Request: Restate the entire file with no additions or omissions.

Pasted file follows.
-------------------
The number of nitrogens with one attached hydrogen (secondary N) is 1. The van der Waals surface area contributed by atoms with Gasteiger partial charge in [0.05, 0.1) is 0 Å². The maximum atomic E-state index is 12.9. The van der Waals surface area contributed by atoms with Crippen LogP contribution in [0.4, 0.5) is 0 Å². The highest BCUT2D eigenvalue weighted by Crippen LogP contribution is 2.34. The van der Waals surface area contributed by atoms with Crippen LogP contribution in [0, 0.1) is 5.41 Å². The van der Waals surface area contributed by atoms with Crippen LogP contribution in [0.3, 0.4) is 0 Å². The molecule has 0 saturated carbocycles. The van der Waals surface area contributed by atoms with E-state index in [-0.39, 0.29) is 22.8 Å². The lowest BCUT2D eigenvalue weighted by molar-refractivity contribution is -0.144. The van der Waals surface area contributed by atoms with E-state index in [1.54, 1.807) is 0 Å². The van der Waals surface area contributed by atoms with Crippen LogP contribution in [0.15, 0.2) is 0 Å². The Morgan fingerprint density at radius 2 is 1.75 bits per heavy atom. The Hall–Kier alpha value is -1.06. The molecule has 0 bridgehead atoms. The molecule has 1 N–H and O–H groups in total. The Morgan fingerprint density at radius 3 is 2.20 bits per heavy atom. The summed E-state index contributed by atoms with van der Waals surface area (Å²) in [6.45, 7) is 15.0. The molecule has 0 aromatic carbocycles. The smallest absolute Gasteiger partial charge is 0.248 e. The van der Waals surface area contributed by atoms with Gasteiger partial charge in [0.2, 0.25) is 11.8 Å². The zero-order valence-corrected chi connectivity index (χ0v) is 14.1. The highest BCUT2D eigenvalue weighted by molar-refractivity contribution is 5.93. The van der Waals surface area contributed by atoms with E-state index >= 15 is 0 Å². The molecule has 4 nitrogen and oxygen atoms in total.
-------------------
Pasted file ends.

The number of nitrogens with one attached hydrogen (secondary N) is 1. The van der Waals surface area contributed by atoms with Gasteiger partial charge in [0.05, 0.1) is 0 Å². The maximum atomic E-state index is 12.9. The van der Waals surface area contributed by atoms with Crippen LogP contribution in [0.4, 0.5) is 0 Å². The highest BCUT2D eigenvalue weighted by Crippen LogP contribution is 2.34. The van der Waals surface area contributed by atoms with Crippen LogP contribution in [0, 0.1) is 5.41 Å². The van der Waals surface area contributed by atoms with Crippen LogP contribution in [0.3, 0.4) is 0 Å². The molecule has 0 saturated carbocycles. The van der Waals surface area contributed by atoms with E-state index in [-0.39, 0.29) is 22.8 Å². The lowest BCUT2D eigenvalue weighted by molar-refractivity contribution is -0.144. The van der Waals surface area contributed by atoms with E-state index in [1.54, 1.807) is 0 Å². The van der Waals surface area contributed by atoms with Crippen LogP contribution in [0.15, 0.2) is 0 Å². The Morgan fingerprint density at radius 2 is 1.75 bits per heavy atom. The Hall–Kier alpha value is -1.06. The molecule has 0 bridgehead atoms. The molecule has 1 N–H and O–H groups in total. The Morgan fingerprint density at radius 3 is 2.20 bits per heavy atom. The summed E-state index contributed by atoms with van der Waals surface area (Å²) in [6.45, 7) is 15.0. The molecule has 0 aromatic carbocycles. The smallest absolute Gasteiger partial charge is 0.248 e. The van der Waals surface area contributed by atoms with Gasteiger partial charge in [0.2, 0.25) is 11.8 Å². The zero-order valence-corrected chi connectivity index (χ0v) is 14.1. The highest BCUT2D eigenvalue weighted by molar-refractivity contribution is 5.93. The van der Waals surface area contributed by atoms with E-state index >= 15 is 0 Å². The molecule has 4 nitrogen and oxygen atoms in total.